First animal hybrids were created by humans 4,500 years ago

(ORDO NEWS) — A new study shows that the Mesopotamians used crossbreeding of domestic donkeys and Syrian wild donkeys 500 years before they started using horses.

Archaeologists already suspected that the discovered skeleton belonged to a hybrid donkey, but did not know what creature it hybridized with.

Thanks to the genetic analysis of the ancient DNA of the bones, it was possible to find out the hybrid origin of these animals. The hybrids produced are called “Kungas” and are referred to in ancient sources as “chariot shooters”.

“We knew from the skeletons that they were Ekidis, but they didn’t measure up to donkeys or Syrian wild asses,” says Eva-Maria Geigl, a genomics specialist at the Institut Jacques Monod in Paris and co-author of the study. “So they were somehow different, although it wasn’t clear what the difference was.”

Ekids or horses (Equidae) are a family of mammals containing only one living genus, Equus. These are horse-like animals such as donkeys or zebras. Research shows that the Kungas were strong and fast hybrids, descended from a female domestic donkey and a male wild donkey.

Old records mention the kungas as highly valued and expensive animals, perhaps because of their complex breeding process, Geigl explains.

“Texts from the Diyala region of Mesopotamia and the kingdom of Ebla [Syria] state that the prices of these eqids were significant, six times the price of a donkey,” the study says. They were even used as dowries in royal marriages.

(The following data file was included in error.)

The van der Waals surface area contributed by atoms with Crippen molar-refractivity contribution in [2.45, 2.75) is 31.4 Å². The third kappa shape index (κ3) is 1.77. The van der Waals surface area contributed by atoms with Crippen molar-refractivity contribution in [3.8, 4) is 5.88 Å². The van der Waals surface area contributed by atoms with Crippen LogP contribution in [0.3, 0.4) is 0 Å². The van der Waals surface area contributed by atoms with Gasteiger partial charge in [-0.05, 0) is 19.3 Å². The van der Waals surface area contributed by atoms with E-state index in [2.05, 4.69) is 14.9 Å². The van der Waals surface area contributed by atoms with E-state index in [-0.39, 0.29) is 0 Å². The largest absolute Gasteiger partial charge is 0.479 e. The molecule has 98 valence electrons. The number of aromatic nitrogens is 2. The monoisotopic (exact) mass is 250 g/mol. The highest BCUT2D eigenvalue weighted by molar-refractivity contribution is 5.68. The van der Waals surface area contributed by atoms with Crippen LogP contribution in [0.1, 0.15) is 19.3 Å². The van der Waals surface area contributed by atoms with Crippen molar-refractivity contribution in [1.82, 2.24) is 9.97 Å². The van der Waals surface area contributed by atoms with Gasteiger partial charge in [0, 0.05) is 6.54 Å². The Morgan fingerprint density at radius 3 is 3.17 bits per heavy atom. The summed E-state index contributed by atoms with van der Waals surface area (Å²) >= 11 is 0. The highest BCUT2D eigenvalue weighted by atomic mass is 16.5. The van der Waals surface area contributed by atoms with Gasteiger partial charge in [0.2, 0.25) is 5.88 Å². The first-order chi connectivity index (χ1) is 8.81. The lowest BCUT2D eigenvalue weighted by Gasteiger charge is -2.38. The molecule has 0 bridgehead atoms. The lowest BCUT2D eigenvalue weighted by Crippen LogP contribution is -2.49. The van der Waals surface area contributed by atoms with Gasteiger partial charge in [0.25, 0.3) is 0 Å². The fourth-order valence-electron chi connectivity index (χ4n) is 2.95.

first animal hybrids were created by humans 4 500 years ago 2

Due to the sterility of kungs, like mules, they had to be created solely by mating a domestic donkey with a wild donkey, which was to be captured for the occasion. The difficulty could lie in the fact that wild donkeys could run faster than donkeys and even the kungs themselves. And besides, it was impossible to tame them.

“They really did bioengineer these hybrids,” confirms Geigl. “To the best of our knowledge, they were the first hybrids in history, and they had to make them every time they produced Kunga, which explains that they were very valuable.”

Kungs are mentioned in antiquity, on many clay tablets in Mesopotamian cuneiform. They are depicted on four-wheeled war chariots in a famous Sumerian mosaic from about 4,500 years ago and exhibited in the British Museum in London. They were used for diplomatic purposes, in ceremonies and in war. Large men’s kungs were used for vehicles of the “nobility and gods”. Smaller males and females were used in agriculture.

This species is now extinct and the last Syrian wild ass died in 1927. He was just over a meter tall and passed away at the oldest zoo in the world, the Schönbrunn Zoo in Vienna, Austria. The remains of this little donkey are kept in the Natural History Museum in Vienna. The study used the genome of the bones of this last Syrian wild donkey to compare it to those of a 11,000-year-old wild donkey found in the archaeological enclave of Göbekli Tepe, Turkey.

The comparison showed that despite being of the same species, the ancient donkey was much larger. That is, in recent years, the Syrian wild ass has become smaller due to various environmental processes.

Historians believe it was the Sumerians who first bred the Kungas, at least 500 years before the first domesticated steppe horses were introduced north of the Caucasus Mountains, according to a 2020 study in the journal Science Advances. Records show that states that came after the Sumerians, such as the Assyrians, continued to breed and sell Kungas for centuries.

The bones of the kunga for this study were taken from the princely burial complex at Tell Umm el-Marren in northern Syria, dating from the Bronze Age, between 3000 B.C. e. and 2000 BC e.

Kungs could run faster than horses, so the practice of using them in war chariots probably continued after the introduction of domestic horses into Mesopotamia, the researchers say.

Perhaps over time, the need for hybrid animals began to subside because domesticated horses were easier to breed, Geigl says.

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